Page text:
|09-04-2007, 08:14 PM||#1|
Join Date: May 2007
Location: South Wales, UK
Device: Sony PRS-500, PRS-505, Asus EEEpc 4G
Balzac, Honoré de: Massimilla Doni, v1. 05 Sept 2007.
Translated by Clara Bell
This story of about 30,000 words is set in Venice in 1820. It is capable of several interpretations.
On one level it is a heady brew of opera, politics and unusual sexual shenanigans.
Massimilla Doni, the Duchess Cataneo, has a husband who won’t do his conjugal duty and has encouraged her to find a replacement. So she has grown to love the young Emilio Memmi, Prince of Varese. Unfortunately, he idealises her so much that he is unable to consummate the relationship (although he has no trouble making love to Clara Tinti, a low-born opera singer).
Meanwhile, the Duke Cataneo can only achieve the ultimate pleasure when he hears two voices (or a voice and violin) singing high Cs in unison. When this occurs he ‘can embrace the infinite’ and rolls about on the carpet. So he has trained Clara Tinti to sing.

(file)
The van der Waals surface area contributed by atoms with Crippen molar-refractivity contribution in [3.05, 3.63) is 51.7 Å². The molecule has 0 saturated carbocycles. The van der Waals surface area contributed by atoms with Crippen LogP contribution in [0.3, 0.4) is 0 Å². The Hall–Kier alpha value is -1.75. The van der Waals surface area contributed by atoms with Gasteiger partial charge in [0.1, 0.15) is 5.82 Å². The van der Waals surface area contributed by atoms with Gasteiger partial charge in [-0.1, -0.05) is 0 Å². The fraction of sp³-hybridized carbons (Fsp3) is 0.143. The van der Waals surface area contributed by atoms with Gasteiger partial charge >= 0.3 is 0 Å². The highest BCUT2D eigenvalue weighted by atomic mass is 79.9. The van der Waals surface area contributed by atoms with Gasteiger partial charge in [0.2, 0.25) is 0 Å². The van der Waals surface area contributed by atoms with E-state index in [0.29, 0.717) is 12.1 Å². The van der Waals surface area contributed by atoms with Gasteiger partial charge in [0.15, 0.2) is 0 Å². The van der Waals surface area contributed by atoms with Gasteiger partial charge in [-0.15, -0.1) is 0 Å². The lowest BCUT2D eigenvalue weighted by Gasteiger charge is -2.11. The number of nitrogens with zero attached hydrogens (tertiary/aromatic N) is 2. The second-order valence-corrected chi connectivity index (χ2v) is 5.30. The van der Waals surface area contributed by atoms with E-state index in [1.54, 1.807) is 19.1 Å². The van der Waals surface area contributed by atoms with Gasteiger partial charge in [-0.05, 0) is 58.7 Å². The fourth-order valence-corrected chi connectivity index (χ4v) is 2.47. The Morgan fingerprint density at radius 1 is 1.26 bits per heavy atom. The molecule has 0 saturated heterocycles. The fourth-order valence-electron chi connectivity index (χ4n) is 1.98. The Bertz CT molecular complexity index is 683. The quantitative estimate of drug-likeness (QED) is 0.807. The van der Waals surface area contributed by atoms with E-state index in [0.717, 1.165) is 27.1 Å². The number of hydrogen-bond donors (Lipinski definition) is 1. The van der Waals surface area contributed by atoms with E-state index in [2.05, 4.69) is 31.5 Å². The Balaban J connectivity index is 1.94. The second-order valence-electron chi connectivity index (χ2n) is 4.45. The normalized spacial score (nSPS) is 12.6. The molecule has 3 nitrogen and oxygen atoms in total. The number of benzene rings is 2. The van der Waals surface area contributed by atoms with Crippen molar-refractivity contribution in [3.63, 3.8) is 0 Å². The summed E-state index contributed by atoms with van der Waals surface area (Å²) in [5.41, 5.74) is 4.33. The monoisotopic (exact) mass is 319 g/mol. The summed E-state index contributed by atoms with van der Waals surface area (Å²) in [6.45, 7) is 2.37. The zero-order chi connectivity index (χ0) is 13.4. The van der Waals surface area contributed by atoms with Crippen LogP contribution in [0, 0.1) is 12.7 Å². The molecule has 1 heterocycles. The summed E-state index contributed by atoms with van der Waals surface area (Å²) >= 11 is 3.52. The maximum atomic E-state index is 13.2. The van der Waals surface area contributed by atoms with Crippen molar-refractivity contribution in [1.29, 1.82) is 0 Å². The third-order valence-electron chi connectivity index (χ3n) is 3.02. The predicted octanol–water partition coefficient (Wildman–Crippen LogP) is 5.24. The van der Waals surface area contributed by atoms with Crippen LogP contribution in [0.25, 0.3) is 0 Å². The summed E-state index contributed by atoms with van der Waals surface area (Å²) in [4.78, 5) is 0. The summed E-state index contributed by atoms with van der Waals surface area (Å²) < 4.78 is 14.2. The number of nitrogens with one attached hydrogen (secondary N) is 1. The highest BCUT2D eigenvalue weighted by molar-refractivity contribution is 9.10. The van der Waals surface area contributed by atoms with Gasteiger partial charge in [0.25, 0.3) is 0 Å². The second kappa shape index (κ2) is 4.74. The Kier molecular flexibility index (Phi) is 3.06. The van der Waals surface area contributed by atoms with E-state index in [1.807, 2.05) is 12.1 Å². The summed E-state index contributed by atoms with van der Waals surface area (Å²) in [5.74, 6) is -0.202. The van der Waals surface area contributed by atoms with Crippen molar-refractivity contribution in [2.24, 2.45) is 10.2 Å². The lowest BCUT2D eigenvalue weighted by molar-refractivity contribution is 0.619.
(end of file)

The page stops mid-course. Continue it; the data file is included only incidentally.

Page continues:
At the opera house, the tenor, Genovese, can sing beautifully on his own, but brays like an ass when Clara Tinti is on stage. This is because he loves her.
Fortunately, the Duchess’s friend Vendremini and a visiting French doctor find unorthodox cures for these remarkably dysfunctional people.
On a more serious level, it is possible to read the story as an exploration of the nature of captivity. Venice is under Austrian occupation. The Duchess draws parallels with the political situation and the opera being performed: Rossini’s Mosè (Moses), where the Israelites are held captive by Pharaoh. She is bound by her marriage vows and cannot marry Emilio. Emilio is captivated by an unreal ideal image of the Duchess. Their friend, Vendremini is under the thrall of an opium addiction. And everyone else seems to be in thrall to various inappropriate carnal passions. So, not just a load of salacious melodramatic hokum.
I have taken the text from PG and corrected several errors against my paper copy. I have also restored accents and italics, reformatted and added a couple of brief notes. There's also a picture of the Grand Canal at Venice by Canaletto.
Of making many books there is no end [Ecclesiastes, 12.12]
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